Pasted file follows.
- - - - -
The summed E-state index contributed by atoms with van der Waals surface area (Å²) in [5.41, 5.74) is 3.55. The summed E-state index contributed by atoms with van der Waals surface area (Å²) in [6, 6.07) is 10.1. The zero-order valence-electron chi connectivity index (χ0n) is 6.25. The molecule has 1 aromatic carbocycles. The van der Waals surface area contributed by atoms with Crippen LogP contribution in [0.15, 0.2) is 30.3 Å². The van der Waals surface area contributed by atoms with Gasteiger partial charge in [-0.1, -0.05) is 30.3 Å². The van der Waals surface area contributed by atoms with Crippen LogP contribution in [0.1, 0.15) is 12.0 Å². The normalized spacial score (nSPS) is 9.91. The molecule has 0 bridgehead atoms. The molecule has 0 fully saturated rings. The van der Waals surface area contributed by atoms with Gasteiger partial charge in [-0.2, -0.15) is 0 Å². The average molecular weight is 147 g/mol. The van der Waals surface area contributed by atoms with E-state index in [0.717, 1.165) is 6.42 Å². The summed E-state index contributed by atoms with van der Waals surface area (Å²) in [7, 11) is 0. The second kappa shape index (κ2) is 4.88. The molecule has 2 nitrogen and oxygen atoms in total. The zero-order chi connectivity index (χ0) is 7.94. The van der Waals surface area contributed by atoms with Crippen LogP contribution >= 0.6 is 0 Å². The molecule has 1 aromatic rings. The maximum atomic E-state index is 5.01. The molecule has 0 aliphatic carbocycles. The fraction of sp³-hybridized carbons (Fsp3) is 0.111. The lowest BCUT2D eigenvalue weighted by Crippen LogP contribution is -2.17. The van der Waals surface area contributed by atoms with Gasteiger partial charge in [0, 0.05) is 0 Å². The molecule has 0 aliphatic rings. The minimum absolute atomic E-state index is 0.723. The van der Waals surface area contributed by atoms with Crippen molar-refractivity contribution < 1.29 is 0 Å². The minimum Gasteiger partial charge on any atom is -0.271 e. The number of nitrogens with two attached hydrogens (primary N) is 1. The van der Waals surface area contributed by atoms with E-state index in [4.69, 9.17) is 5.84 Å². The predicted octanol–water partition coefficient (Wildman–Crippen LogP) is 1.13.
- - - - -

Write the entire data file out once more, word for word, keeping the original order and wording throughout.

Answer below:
The summed E-state index contributed by atoms with van der Waals surface area (Å²) in [5.41, 5.74) is 3.55. The summed E-state index contributed by atoms with van der Waals surface area (Å²) in [6, 6.07) is 10.1. The zero-order valence-electron chi connectivity index (χ0n) is 6.25. The molecule has 1 aromatic carbocycles. The van der Waals surface area contributed by atoms with Crippen LogP contribution in [0.15, 0.2) is 30.3 Å². The van der Waals surface area contributed by atoms with Gasteiger partial charge in [-0.1, -0.05) is 30.3 Å². The van der Waals surface area contributed by atoms with Crippen LogP contribution in [0.1, 0.15) is 12.0 Å². The normalized spacial score (nSPS) is 9.91. The molecule has 0 bridgehead atoms. The molecule has 0 fully saturated rings. The van der Waals surface area contributed by atoms with Gasteiger partial charge in [-0.2, -0.15) is 0 Å². The average molecular weight is 147 g/mol. The van der Waals surface area contributed by atoms with E-state index in [0.717, 1.165) is 6.42 Å². The summed E-state index contributed by atoms with van der Waals surface area (Å²) in [7, 11) is 0. The second kappa shape index (κ2) is 4.88. The molecule has 2 nitrogen and oxygen atoms in total. The zero-order chi connectivity index (χ0) is 7.94. The van der Waals surface area contributed by atoms with Crippen LogP contribution >= 0.6 is 0 Å². The molecule has 1 aromatic rings. The maximum atomic E-state index is 5.01. The molecule has 0 aliphatic carbocycles. The fraction of sp³-hybridized carbons (Fsp3) is 0.111. The lowest BCUT2D eigenvalue weighted by Crippen LogP contribution is -2.17. The van der Waals surface area contributed by atoms with Gasteiger partial charge in [0, 0.05) is 0 Å². The molecule has 0 aliphatic rings. The minimum absolute atomic E-state index is 0.723. The van der Waals surface area contributed by atoms with Crippen molar-refractivity contribution < 1.29 is 0 Å². The minimum Gasteiger partial charge on any atom is -0.271 e. The number of nitrogens with two attached hydrogens (primary N) is 1. The van der Waals surface area contributed by atoms with E-state index in [4.69, 9.17) is 5.84 Å². The predicted octanol–water partition coefficient (Wildman–Crippen LogP) is 1.13.